A:  The law creates a committee to study and possibly make changes to the program.  It is our understanding that the committee is being formed and plans to have its changes in place for the School Employees’ Health Benefits Program open enrollment period during the month of October 2011.

Q:  I read that P.L. 2011 limits the hospitals that public employees could use.  Is this true?

A:  No.  The section of P.L. 2011 chapter 78 that would have put limitations on hospitals that public employees could use was repealed with P.L. 2011 chapter 79.

Post-retirement medical benefits

Q:  The law grandfathers premium free health benefits in retirement for anyone with 20 or more years in the pension system as of the effective date of the legislation.  Can you explain this?

A:  For active members with 20 or more years of creditable service as of June 28, 2011, they will receive post-retirement medical benefits premium free upon retirement and 25 years of creditable service.  For active members with fewer than 20 years of creditable service as of that date, they will receive post-retirement medical benefits upon retirement and 25 years of creditable service, but will be required to pay a portion of the premium, based on the law.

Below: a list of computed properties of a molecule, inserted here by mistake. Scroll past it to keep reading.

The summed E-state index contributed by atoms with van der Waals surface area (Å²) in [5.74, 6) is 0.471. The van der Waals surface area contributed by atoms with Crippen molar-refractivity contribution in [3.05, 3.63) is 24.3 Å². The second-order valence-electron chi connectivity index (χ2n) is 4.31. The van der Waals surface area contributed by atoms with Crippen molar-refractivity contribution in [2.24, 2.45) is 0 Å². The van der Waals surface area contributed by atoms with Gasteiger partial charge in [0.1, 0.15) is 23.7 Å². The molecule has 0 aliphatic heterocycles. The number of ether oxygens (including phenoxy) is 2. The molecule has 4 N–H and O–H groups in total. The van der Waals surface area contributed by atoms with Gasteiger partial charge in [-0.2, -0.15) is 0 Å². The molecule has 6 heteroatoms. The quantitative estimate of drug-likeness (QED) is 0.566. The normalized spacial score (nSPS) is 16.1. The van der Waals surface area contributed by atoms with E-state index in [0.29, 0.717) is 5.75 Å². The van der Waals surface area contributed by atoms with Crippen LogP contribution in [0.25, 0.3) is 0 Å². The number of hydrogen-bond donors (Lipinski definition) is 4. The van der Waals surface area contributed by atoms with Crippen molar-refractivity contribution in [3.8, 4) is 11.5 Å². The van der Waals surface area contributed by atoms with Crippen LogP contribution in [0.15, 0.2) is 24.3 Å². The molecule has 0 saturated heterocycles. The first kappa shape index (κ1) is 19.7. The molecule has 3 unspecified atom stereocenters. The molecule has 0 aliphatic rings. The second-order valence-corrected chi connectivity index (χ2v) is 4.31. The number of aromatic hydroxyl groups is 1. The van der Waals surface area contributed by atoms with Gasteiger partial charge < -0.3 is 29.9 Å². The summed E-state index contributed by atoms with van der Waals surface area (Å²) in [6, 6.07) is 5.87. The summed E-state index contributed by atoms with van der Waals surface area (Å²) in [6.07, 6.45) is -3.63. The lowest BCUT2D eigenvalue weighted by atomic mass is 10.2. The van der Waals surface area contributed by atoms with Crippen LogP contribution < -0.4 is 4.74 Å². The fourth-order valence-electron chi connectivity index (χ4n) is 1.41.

Q:  If I am finishing my 20th year in June 2011, will I be grandfathered for premium free post-retirement medical benefits?

A:  Yes.  The Division of Pensions will be calculating service as of the end of the school year (6/30/2011).

Q.  I have fewer than 20 years of service, but am eligible to purchase service that will put me at or over 20 years.  Can I do so now and avoid paying a share of the premium in retirement?